Originally posted on https://www.thehoth.com/blog/optimize-for-featured-snippets/
Featured snippets are taking over Google’s search results, and it’s vital to understand what they are and how to optimize for them.
Featured snippets and SERP features may be one of the biggest changes to how traffic flows through Google in the last few years, and we expect this to increase.
In this guide, we’ll walk you through everything you need to know to take advantage of featured snippets for SEO.
A featured snippet is a special search result that appears at the top of Google search results that contains content that Google thinks answers the searcher’s question.
Google pulls this content from a page in its index. Each featured snippet includes:
Featured snippets come in a few different flavors, let’s talk about the types you might encounter:
Featured snippets present their content in 4 ways:
The first is as a paragraph or blurb of text, like this:
Interestingly, the image used in the featured snippet doesn’t have to be (and often isn’t) from the page used for the rest of the snippet content.
Some featured snippets, like the example above, include terms that users can use to modify their search to find other featured snippets. Clicking on one of these terms will append that word or phrase to the original keyword and show the featured snippet for that search:
The second is as a list, either numbered or bulleted:
The third format is as a table:
Note: In the example above, the data shown in the featured snippet table is shown in a table by Wikipedia. However, that is not a prerequisite for Google selecting a page for a table featured snippet. It will sometimes reformat the data found on the page into a table on its own.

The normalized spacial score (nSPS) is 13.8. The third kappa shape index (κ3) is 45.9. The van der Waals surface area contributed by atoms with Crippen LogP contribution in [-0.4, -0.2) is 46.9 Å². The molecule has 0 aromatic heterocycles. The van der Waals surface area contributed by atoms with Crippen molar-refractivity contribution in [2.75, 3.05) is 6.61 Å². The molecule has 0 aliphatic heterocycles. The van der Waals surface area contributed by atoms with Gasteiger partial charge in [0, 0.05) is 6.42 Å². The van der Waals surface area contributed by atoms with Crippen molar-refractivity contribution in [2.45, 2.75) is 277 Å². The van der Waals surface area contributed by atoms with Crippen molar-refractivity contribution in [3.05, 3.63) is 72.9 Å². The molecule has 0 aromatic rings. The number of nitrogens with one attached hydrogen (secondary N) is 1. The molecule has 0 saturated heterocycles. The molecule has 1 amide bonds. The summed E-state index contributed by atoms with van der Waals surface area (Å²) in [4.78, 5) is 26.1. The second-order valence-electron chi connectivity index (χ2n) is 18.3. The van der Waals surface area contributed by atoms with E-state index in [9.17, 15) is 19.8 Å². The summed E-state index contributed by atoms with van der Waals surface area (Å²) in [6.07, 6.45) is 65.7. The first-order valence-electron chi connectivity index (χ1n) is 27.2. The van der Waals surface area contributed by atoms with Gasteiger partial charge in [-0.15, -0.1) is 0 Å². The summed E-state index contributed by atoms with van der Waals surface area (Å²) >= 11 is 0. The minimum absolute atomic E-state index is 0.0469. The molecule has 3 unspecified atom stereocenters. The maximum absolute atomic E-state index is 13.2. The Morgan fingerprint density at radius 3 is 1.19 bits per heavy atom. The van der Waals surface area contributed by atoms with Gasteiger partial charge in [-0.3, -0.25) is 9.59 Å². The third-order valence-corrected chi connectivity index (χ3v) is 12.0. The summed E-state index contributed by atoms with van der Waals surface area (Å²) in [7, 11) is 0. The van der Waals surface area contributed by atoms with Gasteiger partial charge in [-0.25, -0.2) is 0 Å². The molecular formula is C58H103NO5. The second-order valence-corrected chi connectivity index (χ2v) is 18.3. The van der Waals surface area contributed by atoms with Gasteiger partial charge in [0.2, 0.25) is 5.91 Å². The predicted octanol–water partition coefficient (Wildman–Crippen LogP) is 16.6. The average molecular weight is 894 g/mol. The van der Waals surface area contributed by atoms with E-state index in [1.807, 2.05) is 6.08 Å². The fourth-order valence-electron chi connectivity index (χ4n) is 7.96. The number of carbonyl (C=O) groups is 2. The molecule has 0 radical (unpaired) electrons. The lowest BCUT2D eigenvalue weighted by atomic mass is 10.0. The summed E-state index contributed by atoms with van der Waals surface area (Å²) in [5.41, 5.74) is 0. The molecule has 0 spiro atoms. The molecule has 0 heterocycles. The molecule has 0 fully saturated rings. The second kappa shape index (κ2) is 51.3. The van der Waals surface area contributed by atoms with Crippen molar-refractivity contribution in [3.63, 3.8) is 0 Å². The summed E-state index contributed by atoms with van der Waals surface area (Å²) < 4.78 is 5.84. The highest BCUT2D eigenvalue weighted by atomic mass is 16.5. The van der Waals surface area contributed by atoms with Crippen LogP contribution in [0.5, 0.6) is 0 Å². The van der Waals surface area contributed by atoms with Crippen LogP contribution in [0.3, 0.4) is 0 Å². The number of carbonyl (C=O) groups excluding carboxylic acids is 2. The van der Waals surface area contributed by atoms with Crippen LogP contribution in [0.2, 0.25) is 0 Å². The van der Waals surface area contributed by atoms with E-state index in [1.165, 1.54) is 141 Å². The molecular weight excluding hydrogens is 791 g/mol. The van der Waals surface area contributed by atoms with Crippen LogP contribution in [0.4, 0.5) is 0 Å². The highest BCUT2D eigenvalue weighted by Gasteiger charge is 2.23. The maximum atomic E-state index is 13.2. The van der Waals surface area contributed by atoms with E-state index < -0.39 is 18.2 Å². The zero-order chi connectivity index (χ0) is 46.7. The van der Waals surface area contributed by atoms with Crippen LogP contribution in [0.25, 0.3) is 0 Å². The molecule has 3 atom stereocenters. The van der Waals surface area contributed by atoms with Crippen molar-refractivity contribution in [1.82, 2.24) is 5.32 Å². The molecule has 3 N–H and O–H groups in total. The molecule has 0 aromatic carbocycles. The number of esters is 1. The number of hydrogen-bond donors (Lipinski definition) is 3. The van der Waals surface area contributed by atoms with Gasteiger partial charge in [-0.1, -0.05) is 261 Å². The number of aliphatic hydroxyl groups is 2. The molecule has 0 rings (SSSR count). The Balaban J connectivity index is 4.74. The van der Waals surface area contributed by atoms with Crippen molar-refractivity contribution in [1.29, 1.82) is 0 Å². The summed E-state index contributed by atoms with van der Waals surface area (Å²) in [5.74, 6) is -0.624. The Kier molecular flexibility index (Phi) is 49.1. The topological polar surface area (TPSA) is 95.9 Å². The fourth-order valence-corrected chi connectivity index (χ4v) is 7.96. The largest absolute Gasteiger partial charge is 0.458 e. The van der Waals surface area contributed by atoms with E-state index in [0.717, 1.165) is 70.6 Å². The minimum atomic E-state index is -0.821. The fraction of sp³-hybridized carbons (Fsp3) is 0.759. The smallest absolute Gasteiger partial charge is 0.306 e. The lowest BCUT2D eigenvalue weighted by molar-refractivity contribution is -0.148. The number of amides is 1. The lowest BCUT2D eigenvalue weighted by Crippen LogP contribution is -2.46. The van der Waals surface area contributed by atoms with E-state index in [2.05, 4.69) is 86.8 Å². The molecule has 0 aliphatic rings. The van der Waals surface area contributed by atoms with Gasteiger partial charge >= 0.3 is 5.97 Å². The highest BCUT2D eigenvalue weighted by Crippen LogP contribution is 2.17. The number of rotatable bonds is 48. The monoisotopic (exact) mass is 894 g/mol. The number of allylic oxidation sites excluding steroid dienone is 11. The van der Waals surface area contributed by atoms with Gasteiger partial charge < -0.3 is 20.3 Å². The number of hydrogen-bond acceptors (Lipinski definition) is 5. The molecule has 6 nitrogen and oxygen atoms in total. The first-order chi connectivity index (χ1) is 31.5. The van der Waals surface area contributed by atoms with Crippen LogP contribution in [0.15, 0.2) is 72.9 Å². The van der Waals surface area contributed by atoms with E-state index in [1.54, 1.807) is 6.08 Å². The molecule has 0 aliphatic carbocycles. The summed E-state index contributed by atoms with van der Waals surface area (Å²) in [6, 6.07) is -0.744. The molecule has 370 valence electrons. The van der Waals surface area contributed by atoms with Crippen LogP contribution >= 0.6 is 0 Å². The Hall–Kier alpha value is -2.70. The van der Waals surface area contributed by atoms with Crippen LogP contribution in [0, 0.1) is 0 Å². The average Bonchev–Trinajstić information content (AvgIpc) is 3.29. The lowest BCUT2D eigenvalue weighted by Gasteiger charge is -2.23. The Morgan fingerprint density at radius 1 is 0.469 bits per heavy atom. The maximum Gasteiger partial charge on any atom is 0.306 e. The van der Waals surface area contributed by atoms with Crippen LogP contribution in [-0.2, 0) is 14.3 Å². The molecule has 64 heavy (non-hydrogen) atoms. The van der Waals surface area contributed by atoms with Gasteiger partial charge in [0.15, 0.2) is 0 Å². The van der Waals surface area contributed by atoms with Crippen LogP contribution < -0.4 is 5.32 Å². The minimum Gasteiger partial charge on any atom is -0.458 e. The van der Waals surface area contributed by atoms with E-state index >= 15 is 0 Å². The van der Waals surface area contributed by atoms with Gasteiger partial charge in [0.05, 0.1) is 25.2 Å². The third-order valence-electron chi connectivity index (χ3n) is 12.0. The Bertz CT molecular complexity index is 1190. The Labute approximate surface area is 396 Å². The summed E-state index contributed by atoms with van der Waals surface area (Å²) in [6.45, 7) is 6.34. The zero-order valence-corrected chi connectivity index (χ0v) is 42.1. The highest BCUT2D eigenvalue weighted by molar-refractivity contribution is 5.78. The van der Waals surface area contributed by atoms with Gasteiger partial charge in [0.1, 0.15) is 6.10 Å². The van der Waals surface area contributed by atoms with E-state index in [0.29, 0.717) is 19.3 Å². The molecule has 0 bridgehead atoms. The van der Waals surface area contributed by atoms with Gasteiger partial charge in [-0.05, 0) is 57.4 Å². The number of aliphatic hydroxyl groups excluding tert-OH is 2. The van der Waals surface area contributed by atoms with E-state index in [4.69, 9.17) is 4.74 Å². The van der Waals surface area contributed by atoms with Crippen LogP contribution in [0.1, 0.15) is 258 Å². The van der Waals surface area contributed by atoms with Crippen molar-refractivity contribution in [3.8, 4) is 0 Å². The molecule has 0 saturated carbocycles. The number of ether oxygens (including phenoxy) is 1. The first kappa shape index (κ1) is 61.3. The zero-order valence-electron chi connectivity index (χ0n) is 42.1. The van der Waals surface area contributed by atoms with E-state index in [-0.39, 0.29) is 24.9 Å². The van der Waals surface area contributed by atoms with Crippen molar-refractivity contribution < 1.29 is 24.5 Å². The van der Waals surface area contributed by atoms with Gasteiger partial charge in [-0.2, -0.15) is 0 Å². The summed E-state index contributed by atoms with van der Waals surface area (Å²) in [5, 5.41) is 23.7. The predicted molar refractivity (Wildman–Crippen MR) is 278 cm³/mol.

As a fourth type of featured snippet, Google will link to a YouTube video with a suggested time stamp of where the user can find the answer to their question:
The snippets featuring YouTube videos are often called “suggested clips” and they’re only available to YouTube videos.
There is another kind of SERP (search engine results page) feature that looks a lot like the featured snippet and serves a very similar function but is actually something completely different.
This feature is often called a “quick answer” or “fast answer” box because it provides an answer to the user’s query quickly — right in the search results. However, it does not link out to the source of the information because that information comes from Google’s Knowledge Graph.
These fast answer boxes can serve functions such as question answering:
Or forecasting the weather:
The distinction between a featured snippet, which displays content from a web page, and the fast answer box, which doesn’t is important to keep in mind because you can earn a featured snippet for your content, but not a fast answer box.
From a study by SEMrush:
From a study by Ahrefs:
The main benefit of earning a featured snippet is that content gets more clicks when it’s included in a featured snippet. As found by Hubspot, content with a featured snippet has a 2x higher CTR in search results than content that’s not shown in a featured snippet.
And more search traffic is why we’re all here, isn’t it?
Beyond “just” traffic to your website, appearing in featured snippets can increase awareness of and trust in your brand or website. Not only is your name appearing right at the top of search results, but it’s also being put forth by Google as the definitive answer to the user’s question.
That’s a strong indicator that your content is authoritative and trustworthy.
Now that we know what a featured snippet is, some data about how prevalent they are and how they work, and have seen their benefits it’s time to get into how to go about claiming featured snippets for your own content.
When trying to earn featured snippets for your content, take a 2-pronged approach: